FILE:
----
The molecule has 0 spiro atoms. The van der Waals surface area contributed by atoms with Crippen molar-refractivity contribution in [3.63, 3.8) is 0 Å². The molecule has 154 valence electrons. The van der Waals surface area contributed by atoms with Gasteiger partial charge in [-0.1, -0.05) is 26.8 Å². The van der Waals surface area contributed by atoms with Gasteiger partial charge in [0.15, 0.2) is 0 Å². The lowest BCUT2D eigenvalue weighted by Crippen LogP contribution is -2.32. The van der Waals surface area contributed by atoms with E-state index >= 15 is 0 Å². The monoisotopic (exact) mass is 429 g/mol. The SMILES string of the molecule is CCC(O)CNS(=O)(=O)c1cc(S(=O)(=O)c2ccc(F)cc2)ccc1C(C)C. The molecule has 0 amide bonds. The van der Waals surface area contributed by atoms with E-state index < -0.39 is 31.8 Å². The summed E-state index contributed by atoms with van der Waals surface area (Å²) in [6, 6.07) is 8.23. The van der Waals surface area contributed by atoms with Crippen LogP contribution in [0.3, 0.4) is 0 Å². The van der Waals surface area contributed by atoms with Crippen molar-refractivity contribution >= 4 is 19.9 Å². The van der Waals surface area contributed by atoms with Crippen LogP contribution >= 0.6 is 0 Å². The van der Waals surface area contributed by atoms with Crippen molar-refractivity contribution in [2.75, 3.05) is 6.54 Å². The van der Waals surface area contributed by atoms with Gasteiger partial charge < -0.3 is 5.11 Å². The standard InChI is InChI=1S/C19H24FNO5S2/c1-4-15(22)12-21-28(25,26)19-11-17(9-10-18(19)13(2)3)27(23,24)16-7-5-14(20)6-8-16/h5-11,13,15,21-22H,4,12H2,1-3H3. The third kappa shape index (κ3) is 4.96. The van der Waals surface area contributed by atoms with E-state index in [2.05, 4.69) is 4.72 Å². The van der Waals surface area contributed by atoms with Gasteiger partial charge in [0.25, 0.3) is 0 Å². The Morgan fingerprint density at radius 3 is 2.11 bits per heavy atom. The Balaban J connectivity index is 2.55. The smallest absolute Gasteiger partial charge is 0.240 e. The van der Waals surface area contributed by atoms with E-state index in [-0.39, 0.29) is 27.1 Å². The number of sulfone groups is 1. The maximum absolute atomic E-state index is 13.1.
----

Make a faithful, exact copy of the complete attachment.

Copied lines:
The molecule has 0 spiro atoms. The van der Waals surface area contributed by atoms with Crippen molar-refractivity contribution in [3.63, 3.8) is 0 Å². The molecule has 154 valence electrons. The van der Waals surface area contributed by atoms with Gasteiger partial charge in [-0.1, -0.05) is 26.8 Å². The van der Waals surface area contributed by atoms with Gasteiger partial charge in [0.15, 0.2) is 0 Å². The lowest BCUT2D eigenvalue weighted by Crippen LogP contribution is -2.32. The van der Waals surface area contributed by atoms with E-state index >= 15 is 0 Å². The monoisotopic (exact) mass is 429 g/mol. The SMILES string of the molecule is CCC(O)CNS(=O)(=O)c1cc(S(=O)(=O)c2ccc(F)cc2)ccc1C(C)C. The molecule has 0 amide bonds. The van der Waals surface area contributed by atoms with E-state index < -0.39 is 31.8 Å². The summed E-state index contributed by atoms with van der Waals surface area (Å²) in [6, 6.07) is 8.23. The van der Waals surface area contributed by atoms with Crippen LogP contribution in [0.3, 0.4) is 0 Å². The van der Waals surface area contributed by atoms with Crippen molar-refractivity contribution >= 4 is 19.9 Å². The van der Waals surface area contributed by atoms with Crippen LogP contribution >= 0.6 is 0 Å². The van der Waals surface area contributed by atoms with Crippen molar-refractivity contribution in [2.75, 3.05) is 6.54 Å². The van der Waals surface area contributed by atoms with Gasteiger partial charge < -0.3 is 5.11 Å². The standard InChI is InChI=1S/C19H24FNO5S2/c1-4-15(22)12-21-28(25,26)19-11-17(9-10-18(19)13(2)3)27(23,24)16-7-5-14(20)6-8-16/h5-11,13,15,21-22H,4,12H2,1-3H3. The third kappa shape index (κ3) is 4.96. The van der Waals surface area contributed by atoms with E-state index in [2.05, 4.69) is 4.72 Å². The van der Waals surface area contributed by atoms with Gasteiger partial charge in [0.25, 0.3) is 0 Å². The Morgan fingerprint density at radius 3 is 2.11 bits per heavy atom. The Balaban J connectivity index is 2.55. The smallest absolute Gasteiger partial charge is 0.240 e. The van der Waals surface area contributed by atoms with E-state index in [-0.39, 0.29) is 27.1 Å². The number of sulfone groups is 1. The maximum absolute atomic E-state index is 13.1.